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Glenn Beck on Rap in the Classroom: We Are Doomed

Reported by Alex - October 6, 2010 -

Did I really see that? Someone please tell me I was hallucinating when I heard Glenn Beck complaining about a literacy program designed to make K-12 learning fun and relevant, and to reach some of the hardest-to-teach kids in American school systems (Fox and Friends, 10/5). Apparently Flocabulary, a partially music-based system which employs rhyming and rap to teach history, math, social studies, reading and vocabulary, is unacceptable to Caucasian college dropout Beck because “at some point you have to assimilate into society”. You couldn’t make it up. With video, and interview with Flocabulary CEO, Alex Rappaport, after the jump.

Steve Doocey kicked off the segment by showing us that Beck’s iPad screen features three of the Founders, along with the words “Faith, Hope and Charity.” Having made sure to remind everyone of Beck’s oh-so-red-white-and-blue patriotism, Doocey and Beck launched straight into the propaganda:

Doocey: Now, there's a new -- new literacy program called Flocabulary
Beck: Oh puh-leeze…
Doocey: and what it does is it describes these guys, describes them as old white guys. Our founding fathers.
Beck: First time we ever heard that was uhm, uhh, with the Progressive movement in the 1920's and now it's this Flocabulary thing where you rap history. (shaking head). If this is the way we’re gonna beat the Chinese…we’re doomed.


Got the message so far?

1. Flocabulary is something to be sneered at.

2. Flocabulary insults the Founding Fathers.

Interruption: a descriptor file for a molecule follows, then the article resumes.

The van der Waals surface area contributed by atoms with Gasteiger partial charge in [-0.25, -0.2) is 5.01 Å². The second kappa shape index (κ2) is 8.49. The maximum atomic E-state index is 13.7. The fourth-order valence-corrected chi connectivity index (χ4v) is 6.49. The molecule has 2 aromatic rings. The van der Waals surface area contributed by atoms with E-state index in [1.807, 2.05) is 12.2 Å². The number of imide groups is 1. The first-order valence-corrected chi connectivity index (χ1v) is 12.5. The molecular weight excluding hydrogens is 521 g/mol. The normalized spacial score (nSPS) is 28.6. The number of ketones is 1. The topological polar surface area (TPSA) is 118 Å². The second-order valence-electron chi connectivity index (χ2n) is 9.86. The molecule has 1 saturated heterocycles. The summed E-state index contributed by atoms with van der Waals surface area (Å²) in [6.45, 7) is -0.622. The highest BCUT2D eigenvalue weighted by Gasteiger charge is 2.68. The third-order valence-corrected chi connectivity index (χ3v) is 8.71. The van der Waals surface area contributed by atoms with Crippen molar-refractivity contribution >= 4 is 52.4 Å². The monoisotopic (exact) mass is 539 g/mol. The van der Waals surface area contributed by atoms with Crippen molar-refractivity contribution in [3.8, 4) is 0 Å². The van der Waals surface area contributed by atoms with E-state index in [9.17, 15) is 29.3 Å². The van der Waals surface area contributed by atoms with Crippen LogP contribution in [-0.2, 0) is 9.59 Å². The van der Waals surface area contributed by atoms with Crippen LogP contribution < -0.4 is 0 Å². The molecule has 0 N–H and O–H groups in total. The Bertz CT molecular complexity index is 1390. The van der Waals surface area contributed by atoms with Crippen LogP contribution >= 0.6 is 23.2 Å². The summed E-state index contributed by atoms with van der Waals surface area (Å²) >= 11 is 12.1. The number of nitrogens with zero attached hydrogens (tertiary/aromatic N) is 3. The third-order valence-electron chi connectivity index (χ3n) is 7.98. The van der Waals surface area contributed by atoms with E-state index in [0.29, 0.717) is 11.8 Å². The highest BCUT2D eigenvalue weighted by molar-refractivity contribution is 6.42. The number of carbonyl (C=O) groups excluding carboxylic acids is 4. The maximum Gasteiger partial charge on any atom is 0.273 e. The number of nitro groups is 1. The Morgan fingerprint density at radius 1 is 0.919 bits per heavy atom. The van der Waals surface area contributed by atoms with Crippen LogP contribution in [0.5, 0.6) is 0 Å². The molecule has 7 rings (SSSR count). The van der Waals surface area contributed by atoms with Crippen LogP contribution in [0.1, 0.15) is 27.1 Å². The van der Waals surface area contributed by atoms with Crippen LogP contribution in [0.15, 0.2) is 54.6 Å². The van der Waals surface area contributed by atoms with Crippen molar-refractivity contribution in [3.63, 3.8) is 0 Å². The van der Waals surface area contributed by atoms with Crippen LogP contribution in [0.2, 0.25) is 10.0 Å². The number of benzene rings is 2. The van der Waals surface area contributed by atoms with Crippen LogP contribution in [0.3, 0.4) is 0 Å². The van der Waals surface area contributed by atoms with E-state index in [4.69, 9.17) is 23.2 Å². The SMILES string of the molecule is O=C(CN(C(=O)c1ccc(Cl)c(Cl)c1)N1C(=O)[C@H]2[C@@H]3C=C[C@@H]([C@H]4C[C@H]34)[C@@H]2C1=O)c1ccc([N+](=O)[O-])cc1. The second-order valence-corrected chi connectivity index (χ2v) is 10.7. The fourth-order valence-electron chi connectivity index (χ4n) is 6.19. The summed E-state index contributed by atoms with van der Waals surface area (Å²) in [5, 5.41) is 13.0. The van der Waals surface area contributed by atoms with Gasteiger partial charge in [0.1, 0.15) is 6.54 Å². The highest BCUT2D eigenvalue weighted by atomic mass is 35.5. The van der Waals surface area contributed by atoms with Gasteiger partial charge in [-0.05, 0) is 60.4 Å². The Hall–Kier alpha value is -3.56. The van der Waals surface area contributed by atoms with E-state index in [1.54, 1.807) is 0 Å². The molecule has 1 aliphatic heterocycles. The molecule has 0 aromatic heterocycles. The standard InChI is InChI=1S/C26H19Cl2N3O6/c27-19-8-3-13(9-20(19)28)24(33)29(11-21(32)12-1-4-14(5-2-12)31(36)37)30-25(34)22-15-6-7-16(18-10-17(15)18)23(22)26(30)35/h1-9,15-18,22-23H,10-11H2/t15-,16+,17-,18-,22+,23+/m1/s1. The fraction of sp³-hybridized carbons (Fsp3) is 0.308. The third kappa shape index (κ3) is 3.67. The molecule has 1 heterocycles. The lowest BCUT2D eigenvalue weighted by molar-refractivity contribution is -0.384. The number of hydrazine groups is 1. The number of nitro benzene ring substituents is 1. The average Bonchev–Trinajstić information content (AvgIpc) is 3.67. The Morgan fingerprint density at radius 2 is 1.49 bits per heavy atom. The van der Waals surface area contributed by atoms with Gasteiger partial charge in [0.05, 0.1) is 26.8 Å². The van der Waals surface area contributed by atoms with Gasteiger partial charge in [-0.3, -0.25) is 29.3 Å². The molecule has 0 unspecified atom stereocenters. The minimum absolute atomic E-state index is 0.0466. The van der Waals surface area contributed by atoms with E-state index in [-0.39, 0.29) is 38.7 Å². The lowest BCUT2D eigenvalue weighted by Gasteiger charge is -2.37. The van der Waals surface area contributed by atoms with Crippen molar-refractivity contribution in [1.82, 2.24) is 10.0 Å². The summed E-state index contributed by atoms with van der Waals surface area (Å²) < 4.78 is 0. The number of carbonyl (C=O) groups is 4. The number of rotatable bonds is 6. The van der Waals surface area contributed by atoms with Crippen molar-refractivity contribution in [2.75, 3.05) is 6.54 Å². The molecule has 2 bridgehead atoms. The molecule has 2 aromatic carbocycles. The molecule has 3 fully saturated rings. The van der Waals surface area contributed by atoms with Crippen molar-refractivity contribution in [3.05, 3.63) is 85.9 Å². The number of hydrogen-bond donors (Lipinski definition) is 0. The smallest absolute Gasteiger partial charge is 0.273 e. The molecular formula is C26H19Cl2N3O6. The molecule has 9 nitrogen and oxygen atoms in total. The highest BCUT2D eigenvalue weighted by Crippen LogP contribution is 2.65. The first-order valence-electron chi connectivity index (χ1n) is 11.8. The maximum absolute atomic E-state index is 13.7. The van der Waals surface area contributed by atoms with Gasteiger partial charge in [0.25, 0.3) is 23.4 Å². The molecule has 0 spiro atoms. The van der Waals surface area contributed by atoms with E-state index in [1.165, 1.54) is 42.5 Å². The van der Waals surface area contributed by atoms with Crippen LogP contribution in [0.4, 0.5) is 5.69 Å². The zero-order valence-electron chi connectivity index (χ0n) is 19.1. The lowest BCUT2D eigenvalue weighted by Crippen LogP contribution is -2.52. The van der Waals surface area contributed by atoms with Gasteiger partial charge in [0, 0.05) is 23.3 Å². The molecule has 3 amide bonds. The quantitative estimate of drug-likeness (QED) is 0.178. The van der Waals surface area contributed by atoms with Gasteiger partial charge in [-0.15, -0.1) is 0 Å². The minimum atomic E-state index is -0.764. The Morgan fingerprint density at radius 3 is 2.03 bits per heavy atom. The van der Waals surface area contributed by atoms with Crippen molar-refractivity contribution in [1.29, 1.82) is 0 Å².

3. Flocabulary is part of the eevul Progressive (read “socialist”) plot.

4. Rapping history will make American kids stupid.

Gretchen Carlson explained that Flocabulary is a music based hip-hop curriculum using rap and rhyme to help students learn and memorize their history lessons. As she quoted from the rap in question, “White men getting richer than Enron - They stepping on Indians, Women and Blacks -Era of good feelings doesn’t come with the facts,” the chyron read, “Rap Song Knocks Founders. Instructors call songs lyrics offensive."

The backstory to this segment centers on complaints from a small group of teachers in an Oklahoma City school district who feel that the content is inappropriate, citing the “ODWM” (Old Dead White Men) unit in the history book and the fact that some of the rap lyrics are ungrammatical. Flocabulary is being used in the city to teach children at risk; in at least one school district there the test scores have gone up. However, this was not explained on Fox and Friends.

In fairness to Beck, he did say that the part of the ODWM rap referring to Andrew Jackson’s treatment of the Native Americans is accurate, calling Jackson’s actions “an abomination”; but then he returned to form, saying,